High electricity costs and lack of access to personal computers (PCs) have been blamed for the low ICT services penetration in Africa.
A study by Deloitte and GSMA shows that the high electricity charges increase the costs of running networks and slows the operators’ expansion plans in remote areas that are not connected to electricity.
Service providers also face operational challenges such as diesel pilferage, theft or tampering of equipment and damage of site security systems. These prevent efficient monitoring and control of the site.
The reliance on diesel power for both on-grid and off-grid sites, puts pressure on the operations and increases the cost of running networks and which is passed on to the consumers or hinders the operators from expanding as fast as they would wish.
“Africa ICT remains under-developed and suffers from poor access to electricity, low PCs and broadband penetration. Barriers to growth are reducing as demand increases and suppliers adapt to Africa states developing e-government and e-education,” read part of the Deloitte report.
Telkom Kenya said the high electricity charges have pushed up its operation costs.
Mickael Ghossein, Telkom Kenya CEO said that the firm spends between Sh500 million annually on electricity and another Sh700 million to run generators on its 1,000 sites, adding that operators should be exempted from paying fuel levies.
“We are asking to be exempted from paying fuel levy. Why should a telecommunication operator pay for fuel levy yet the diesel is used to run generators and not used on the roads,” he said.
The powering costs of a telecom base station site include the cost of grid power outage (diesel backup power costs), power equipment maintenance including diesel generators and other power systems components, battery maintenance, and overheads such as security.
The GSMA report covered Kenya, Uganda and Tanzania. The three countries have a total of 13,225 base station sites as of 2012.
Kenya has the highest number of base station sites with 5,565, followed by Tanzania with 4,593 sites and Uganda’s 3,067 sites.
Uganda has seen a growth of over 36 per cent in the number of sites over the last year while Kenya and Tanzania have recorded a growth of 27 per cent and 25 per cent respectively.
Of the total, 13,225 base station sites covering the population of the East African region, 9,957 are located in areas with access to the electricity grid and draw power from the commercial grid as a primary source.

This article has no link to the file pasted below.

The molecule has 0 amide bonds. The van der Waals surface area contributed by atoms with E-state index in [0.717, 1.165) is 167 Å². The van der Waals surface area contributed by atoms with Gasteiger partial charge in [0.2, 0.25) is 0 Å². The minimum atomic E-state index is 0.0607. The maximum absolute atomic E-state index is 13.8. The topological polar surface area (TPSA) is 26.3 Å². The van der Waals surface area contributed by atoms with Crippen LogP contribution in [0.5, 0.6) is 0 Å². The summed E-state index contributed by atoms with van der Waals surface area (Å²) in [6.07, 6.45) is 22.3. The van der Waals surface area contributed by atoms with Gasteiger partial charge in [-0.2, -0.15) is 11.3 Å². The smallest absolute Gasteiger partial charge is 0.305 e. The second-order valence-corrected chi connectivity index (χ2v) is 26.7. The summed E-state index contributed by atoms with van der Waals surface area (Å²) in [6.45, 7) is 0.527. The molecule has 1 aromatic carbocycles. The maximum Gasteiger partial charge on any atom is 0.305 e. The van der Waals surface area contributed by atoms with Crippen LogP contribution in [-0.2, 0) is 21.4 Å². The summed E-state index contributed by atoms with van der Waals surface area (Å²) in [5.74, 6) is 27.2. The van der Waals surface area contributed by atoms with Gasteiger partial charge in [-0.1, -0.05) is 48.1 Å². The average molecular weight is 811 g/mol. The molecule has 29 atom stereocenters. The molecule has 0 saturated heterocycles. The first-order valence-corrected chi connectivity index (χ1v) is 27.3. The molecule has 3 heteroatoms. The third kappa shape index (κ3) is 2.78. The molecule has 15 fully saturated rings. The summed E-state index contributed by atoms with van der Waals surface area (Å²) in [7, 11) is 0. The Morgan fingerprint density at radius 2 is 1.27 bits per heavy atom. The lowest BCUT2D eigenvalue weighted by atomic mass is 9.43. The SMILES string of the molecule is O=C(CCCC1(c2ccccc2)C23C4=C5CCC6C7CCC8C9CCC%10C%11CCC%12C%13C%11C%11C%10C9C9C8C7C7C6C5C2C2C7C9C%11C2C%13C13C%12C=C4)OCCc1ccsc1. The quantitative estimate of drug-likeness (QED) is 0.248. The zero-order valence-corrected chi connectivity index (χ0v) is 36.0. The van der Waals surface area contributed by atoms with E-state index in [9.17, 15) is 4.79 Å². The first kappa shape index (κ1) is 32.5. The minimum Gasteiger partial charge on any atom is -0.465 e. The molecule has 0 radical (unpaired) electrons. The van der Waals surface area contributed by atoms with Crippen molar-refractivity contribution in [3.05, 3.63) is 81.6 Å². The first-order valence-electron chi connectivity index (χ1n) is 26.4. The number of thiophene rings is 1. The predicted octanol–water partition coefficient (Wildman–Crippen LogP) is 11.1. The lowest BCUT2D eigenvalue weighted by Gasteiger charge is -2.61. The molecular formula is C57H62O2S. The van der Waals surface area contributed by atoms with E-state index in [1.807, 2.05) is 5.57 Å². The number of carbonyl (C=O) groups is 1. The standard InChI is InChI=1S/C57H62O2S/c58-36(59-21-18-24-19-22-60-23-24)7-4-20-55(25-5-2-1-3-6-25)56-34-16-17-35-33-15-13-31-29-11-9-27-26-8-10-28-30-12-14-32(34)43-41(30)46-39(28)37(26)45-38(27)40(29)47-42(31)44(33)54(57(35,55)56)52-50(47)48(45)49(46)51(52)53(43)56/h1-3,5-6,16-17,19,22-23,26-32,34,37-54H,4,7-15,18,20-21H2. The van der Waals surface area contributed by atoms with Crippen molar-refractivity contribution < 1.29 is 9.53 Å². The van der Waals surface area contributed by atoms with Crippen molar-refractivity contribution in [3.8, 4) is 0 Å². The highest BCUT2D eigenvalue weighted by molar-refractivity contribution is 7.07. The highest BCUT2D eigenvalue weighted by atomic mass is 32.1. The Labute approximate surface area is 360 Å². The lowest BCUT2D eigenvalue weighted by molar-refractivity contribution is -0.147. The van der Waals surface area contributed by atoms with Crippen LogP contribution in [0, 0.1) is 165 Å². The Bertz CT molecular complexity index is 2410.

The remaining 3,268 base station sites are off-grid and are located in areas without access to electricity. The off-grid sites rely on diesel generators to power their equipment.
Kenya recorded the highest ICT penetration levels of mobile services at 74 per cent of the population. This is followed by Tanzania at 62 per cent and Uganda at 42.4 per cent which falls far behind the other two countries—a potential market for growth in the coming years.
“Nearly 96 per cent of the uncovered population is rural and live in off-grid locations without access to electricity. Therefore, the future growth in network access needs to be in rural, off-grid locations. This poses huge infrastructure and operational challenges adding to the cost of running the network in rural off-grid locations,” said the report by the GSMA.
The report further noted that the lower average revenue per user (ARPUs) of rural off-grid population present challenges to the economic viability of network investments.
The rural off-grid sites are higher operational expenditure sites due to heavy dependence on diesel generators for powering the equipment. To reduce these costs, the operators have been urged to adopt green energy such as solar and wind power.
Kenya, Tanzania and Uganda combined provide potential green power opportunities for 30 per cent of the total installed base telecom sites; equivalent to 4,019 potential sites.
Of these potential sites, 23 per cent are unreliable grid sites with power outages in excess of 12 hours a day, while the remaining 77 per cent of sites which are completely off-grid are powered by diesel generators and battery hybrid power systems.
Tanzania has the highest number of potential sites for green power alternatives with a total of 1,970 sites. This is followed by Uganda with 1,453 sites and Kenya with 596 sites for potential green power opportunities.
Based on the current diesel consumption levels for on-grid and off-grid sites, GSMA estimates that for the 4,019 potential sites, a total saving of $59 million in energy operational expenditure and around 36 million litres of diesel can be realised annually by implementing green power alternatives.
This presents a saving of around 73 per cent in diesel consumption from current levels.